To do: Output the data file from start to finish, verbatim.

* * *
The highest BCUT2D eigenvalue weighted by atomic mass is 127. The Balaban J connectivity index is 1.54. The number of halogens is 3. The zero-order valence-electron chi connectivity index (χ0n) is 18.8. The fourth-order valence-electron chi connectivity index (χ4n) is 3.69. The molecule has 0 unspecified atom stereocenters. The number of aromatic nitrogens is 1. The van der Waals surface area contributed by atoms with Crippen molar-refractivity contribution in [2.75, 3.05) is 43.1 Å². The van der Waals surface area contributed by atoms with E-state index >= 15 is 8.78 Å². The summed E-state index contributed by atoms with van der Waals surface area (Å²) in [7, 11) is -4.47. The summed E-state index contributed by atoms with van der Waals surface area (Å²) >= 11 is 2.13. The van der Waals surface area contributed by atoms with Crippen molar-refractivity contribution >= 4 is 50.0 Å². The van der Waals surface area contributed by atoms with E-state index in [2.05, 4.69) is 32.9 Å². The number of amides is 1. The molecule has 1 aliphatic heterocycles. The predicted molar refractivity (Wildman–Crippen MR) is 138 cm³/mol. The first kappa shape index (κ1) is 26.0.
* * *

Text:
The highest BCUT2D eigenvalue weighted by atomic mass is 127. The Balaban J connectivity index is 1.54. The number of halogens is 3. The zero-order valence-electron chi connectivity index (χ0n) is 18.8. The fourth-order valence-electron chi connectivity index (χ4n) is 3.69. The molecule has 0 unspecified atom stereocenters. The number of aromatic nitrogens is 1. The van der Waals surface area contributed by atoms with Crippen molar-refractivity contribution in [2.75, 3.05) is 43.1 Å². The van der Waals surface area contributed by atoms with E-state index >= 15 is 8.78 Å². The summed E-state index contributed by atoms with van der Waals surface area (Å²) in [7, 11) is -4.47. The summed E-state index contributed by atoms with van der Waals surface area (Å²) >= 11 is 2.13. The van der Waals surface area contributed by atoms with Crippen molar-refractivity contribution >= 4 is 50.0 Å². The van der Waals surface area contributed by atoms with E-state index in [2.05, 4.69) is 32.9 Å². The number of amides is 1. The molecule has 1 aliphatic heterocycles. The predicted molar refractivity (Wildman–Crippen MR) is 138 cm³/mol. The first kappa shape index (κ1) is 26.0.